10 Health Care Reform Principles for 09

December 27, 2008

The blogosphere is buzzing with discussions about the promise of health care reform.  For a weekly poster like me, it is impossible to keep up.  As 2009 approaches, and more importantly, as 1.20.09 approaches, I thought I would offer my insights into the topic from the perspective of the administrator of an employer and union sponsored health benefit plan

If there is one thing that unites the comments it is their oppositional posture.  Insurance companies are the most common enemy, but hardly anyone escapes.

So I would like to go on the offensive and tick off a few positives that I would like to see in health care reform.  Please indulge my autocratic use of the term “will”.  

1. Every individual will be required to have health insurance.  Read the rest of this entry »


Health Care Reform in Germany

December 20, 2008

This past spring, Health Affairs, the premier health policy journal, had an interview with the German Minister of Health, Ulla Schmidt.  The interview focused on reforms to Germany’s health system instituted principally in 2007.  Minister Schmitt was asked what were the goals of the reforms. Her answer – she wanted to preserve the principles of social solidarity and affordability that had always been a part the German health system.

In comparison to health care in the United States, the Germans system could hardly be called a system in crises.  The per capita costs were about half of  what they were in this country $3,200 per person in Germany compared to $6,400 here.  But they did have too many uninsured – about 0.2% of the population.  The United States, by comparison has 15% uninsured. 

So the question is, What do Germans understand by social solidarity?   Read the rest of this entry »

Auto Bailout

December 13, 2008

A column in Tuesday’s New York Times raises an issue not raised by many who opine on the bailout of the auto industry – the relationship between health care financing and the bailout.  David Leonhardt  examines the much discussed wage disparity between the unionized autoworkers and their non-union counterparts employed by foreign manufactures in the US like Toyota and Nissan.

Ezra Klein in his blog picks up the same theme.  Apparently the Republicans in the US Senate missed their helpful analysis – as did most of the talking heads on the news shows.


They make two relevant points. Most of the disparity between the wages is in legacy cost, and secondly, wages are not the significant cost driver in the cost of an automobile.  They both agree that Detroit’s troubles are not related to costs, but to their inability to design and build cars that the American public wants.

Personally, I do not think the car makers deserve all of the criticism they received; a lot, just not all of it.  Until a couple of months ago, our family had two American made vehicles in our driveway.  Their combined mileage was almost 350,000.  Our high priced foreign car cost more per year to repair than the other two combined.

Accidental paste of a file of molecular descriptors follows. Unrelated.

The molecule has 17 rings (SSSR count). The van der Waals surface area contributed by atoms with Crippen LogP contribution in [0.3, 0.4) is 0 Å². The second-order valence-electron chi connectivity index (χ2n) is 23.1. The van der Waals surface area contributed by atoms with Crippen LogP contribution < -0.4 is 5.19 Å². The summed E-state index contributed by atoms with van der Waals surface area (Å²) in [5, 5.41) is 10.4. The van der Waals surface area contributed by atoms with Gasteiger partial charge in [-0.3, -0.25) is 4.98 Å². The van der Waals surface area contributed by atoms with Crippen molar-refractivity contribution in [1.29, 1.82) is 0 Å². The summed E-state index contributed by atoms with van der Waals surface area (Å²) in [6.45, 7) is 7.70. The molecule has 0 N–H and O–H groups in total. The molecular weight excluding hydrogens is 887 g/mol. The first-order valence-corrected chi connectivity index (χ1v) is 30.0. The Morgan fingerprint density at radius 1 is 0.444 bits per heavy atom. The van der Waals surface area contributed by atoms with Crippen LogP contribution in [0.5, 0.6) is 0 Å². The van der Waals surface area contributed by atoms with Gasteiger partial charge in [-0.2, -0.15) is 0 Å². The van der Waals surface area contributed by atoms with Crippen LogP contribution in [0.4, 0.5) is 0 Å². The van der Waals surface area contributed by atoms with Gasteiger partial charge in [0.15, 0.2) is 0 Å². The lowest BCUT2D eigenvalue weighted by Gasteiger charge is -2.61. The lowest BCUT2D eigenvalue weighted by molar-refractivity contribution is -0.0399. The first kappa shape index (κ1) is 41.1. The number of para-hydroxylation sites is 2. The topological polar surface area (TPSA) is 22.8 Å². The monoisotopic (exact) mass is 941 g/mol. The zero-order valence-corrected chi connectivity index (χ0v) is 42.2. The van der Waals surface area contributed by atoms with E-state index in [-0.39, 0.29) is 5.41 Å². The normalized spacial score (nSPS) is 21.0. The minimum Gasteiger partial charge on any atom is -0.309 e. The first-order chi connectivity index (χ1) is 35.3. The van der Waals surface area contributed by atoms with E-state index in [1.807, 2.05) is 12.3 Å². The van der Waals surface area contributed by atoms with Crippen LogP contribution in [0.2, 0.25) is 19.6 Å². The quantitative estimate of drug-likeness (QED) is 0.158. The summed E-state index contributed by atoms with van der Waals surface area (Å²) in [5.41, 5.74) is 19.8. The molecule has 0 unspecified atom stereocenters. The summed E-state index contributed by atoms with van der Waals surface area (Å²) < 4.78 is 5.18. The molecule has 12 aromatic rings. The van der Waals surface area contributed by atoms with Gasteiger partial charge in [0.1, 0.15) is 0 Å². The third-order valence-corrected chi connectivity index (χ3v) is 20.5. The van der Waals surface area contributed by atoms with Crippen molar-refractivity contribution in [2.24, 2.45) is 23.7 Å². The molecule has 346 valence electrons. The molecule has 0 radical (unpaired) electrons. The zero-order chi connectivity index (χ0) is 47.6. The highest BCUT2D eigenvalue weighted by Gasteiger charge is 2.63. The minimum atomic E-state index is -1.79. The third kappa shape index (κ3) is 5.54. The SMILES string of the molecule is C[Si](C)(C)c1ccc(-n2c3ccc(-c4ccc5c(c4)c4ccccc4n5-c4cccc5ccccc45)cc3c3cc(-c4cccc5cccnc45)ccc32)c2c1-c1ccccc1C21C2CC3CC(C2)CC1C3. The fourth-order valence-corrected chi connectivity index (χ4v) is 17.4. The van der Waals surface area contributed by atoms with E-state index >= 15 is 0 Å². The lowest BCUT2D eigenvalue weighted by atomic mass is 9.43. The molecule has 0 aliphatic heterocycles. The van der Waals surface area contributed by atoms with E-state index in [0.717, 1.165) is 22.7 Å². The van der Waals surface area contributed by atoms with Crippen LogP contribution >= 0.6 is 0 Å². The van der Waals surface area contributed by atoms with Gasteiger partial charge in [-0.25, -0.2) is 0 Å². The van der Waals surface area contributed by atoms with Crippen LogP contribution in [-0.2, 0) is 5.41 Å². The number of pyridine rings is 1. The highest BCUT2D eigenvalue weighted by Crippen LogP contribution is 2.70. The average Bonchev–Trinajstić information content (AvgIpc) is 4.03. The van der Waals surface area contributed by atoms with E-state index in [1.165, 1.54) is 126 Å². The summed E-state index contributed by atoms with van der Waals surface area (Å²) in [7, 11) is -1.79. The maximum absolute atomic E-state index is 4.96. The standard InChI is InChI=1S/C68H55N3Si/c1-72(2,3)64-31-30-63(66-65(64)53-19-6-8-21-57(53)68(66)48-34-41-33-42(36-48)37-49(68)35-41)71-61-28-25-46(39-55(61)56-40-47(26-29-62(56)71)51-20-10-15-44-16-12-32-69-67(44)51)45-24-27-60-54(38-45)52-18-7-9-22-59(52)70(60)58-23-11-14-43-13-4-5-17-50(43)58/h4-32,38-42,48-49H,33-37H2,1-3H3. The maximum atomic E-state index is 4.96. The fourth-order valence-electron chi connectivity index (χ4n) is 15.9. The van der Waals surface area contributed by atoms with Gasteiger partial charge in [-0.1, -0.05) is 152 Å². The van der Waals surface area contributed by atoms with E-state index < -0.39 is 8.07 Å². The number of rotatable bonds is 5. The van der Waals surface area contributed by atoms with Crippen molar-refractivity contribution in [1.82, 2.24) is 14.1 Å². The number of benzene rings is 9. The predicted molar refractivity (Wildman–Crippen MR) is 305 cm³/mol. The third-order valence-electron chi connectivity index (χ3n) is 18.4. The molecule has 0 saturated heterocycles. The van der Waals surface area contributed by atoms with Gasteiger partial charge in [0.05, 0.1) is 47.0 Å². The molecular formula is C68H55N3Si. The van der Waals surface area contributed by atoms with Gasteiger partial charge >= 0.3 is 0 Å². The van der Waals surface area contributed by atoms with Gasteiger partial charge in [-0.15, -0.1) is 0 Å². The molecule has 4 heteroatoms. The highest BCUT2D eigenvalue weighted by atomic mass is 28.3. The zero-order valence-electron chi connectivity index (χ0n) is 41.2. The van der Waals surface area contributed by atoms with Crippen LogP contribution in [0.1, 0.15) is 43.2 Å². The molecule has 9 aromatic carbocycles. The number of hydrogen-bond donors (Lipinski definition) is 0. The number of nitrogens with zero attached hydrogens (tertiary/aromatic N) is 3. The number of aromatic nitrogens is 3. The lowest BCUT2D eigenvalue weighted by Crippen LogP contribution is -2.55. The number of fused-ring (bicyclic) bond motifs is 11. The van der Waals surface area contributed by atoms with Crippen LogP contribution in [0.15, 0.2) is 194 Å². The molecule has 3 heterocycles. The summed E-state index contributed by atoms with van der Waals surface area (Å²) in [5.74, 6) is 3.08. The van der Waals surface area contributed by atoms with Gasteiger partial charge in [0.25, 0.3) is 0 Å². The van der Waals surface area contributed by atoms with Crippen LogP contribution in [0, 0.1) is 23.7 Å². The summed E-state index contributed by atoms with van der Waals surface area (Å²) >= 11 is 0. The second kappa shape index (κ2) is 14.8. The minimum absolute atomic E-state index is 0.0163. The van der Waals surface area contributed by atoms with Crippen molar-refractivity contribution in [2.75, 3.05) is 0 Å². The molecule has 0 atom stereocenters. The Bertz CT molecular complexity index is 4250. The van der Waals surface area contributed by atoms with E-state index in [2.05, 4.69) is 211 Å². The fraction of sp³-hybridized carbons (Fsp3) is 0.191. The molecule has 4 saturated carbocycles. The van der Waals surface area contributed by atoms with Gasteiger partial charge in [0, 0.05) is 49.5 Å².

But I digress. This graphic reveals yet an another example of how the inequity in health care financing distorts the marketplace.   Read the rest of this entry »

QMCSO – Say what?

December 6, 2008

In my last post, I wrote that health care reform proposals need to focus on the patient side of the health care delivery system by designing systems that eliminate the cumbersome, even tortuous routes that patients must travel to enter that increasingly privileged space – a person with health insurance.

An illustrative example is the Qualified Medical Child Support Order (QMCSO).  QMCSOs apply to those children who live with one parent but the court orders the other parent to provide the health insurance.  The parent who has custody of the child is called, logically, the custodial parent.  The other parent is called, can you guess, the non-custodial parent. Read the rest of this entry »

Administrative Cost Savings Is No Myth

December 3, 2008

Since November 4th, interest in health reform proposals has understandably intensified.  I like to flatter myself that this blog might make a small contribution.  But I do have a day job and so the horn I blow here only has one note; if we simplify the system we can find the money we need to cover the people without health insurance and increase product satisfaction among all stakeholders.  

I am not a policy wonk who views the health care system wonderfully distilled through the glorious abstraction of statistics; nor am I encumbered by practical politics.   I view the system from the bottom looking up.  I have a stake in the present system, but that stake is poorly represented in these musings.  I am a gatekeeper to the health care maze.  In my ideal world there would be far less need for the work I am doing.

I know from daily encounters just how daunting that maze is for people needing care.  I tend to demonize piece rate physicians who are too quick to deny care rather than trust the maze.

So when I read others who write about health care reform I look for my theme.  On Sunday, November 23, 2008, the Washington Post published an opinion piece by Shannon Brownlee and Ezekiel Emanuel, 5 Myths About Our Ailing Health-Care System.  The authors are right on target with four of the five myths that they debunk.  They drive home the point that we are paying a lot of money for our health care, that we are paying a lot of money for not particularly good health care, that we really are paying the price through premiums, taxes, and lost wages, and that Americans are ready for a change.

I take issue with myth #3 – we would save a lot of money if we could cut the administrative waste of private insurance.  The authors don’t think much of that notion.  Since administrative complexity, and consequently costs, is my central theme, I need to take issue with the authors on this one.   Read the rest of this entry »